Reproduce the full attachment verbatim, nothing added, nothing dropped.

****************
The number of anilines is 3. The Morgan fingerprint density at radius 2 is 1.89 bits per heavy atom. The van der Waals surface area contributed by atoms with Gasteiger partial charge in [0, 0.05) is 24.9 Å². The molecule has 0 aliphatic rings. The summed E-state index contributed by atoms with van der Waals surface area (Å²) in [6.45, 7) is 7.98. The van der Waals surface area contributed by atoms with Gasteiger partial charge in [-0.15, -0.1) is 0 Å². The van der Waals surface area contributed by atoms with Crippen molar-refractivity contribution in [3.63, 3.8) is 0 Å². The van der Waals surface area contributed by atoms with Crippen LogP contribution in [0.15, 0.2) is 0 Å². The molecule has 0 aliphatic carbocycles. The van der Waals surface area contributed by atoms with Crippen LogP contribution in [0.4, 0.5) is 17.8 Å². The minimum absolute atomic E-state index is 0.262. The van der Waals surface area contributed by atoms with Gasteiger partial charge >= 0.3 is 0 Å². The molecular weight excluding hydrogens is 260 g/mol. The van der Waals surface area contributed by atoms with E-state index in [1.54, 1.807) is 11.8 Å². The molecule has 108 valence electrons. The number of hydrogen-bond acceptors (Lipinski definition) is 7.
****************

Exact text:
The number of anilines is 3. The Morgan fingerprint density at radius 2 is 1.89 bits per heavy atom. The van der Waals surface area contributed by atoms with Gasteiger partial charge in [0, 0.05) is 24.9 Å². The molecule has 0 aliphatic rings. The summed E-state index contributed by atoms with van der Waals surface area (Å²) in [6.45, 7) is 7.98. The van der Waals surface area contributed by atoms with Gasteiger partial charge in [-0.15, -0.1) is 0 Å². The van der Waals surface area contributed by atoms with Crippen molar-refractivity contribution in [3.63, 3.8) is 0 Å². The van der Waals surface area contributed by atoms with Crippen LogP contribution in [0.15, 0.2) is 0 Å². The molecule has 0 aliphatic carbocycles. The van der Waals surface area contributed by atoms with Crippen LogP contribution in [0.4, 0.5) is 17.8 Å². The minimum absolute atomic E-state index is 0.262. The van der Waals surface area contributed by atoms with Gasteiger partial charge >= 0.3 is 0 Å². The molecular weight excluding hydrogens is 260 g/mol. The van der Waals surface area contributed by atoms with E-state index in [1.54, 1.807) is 11.8 Å². The molecule has 108 valence electrons. The number of hydrogen-bond acceptors (Lipinski definition) is 7.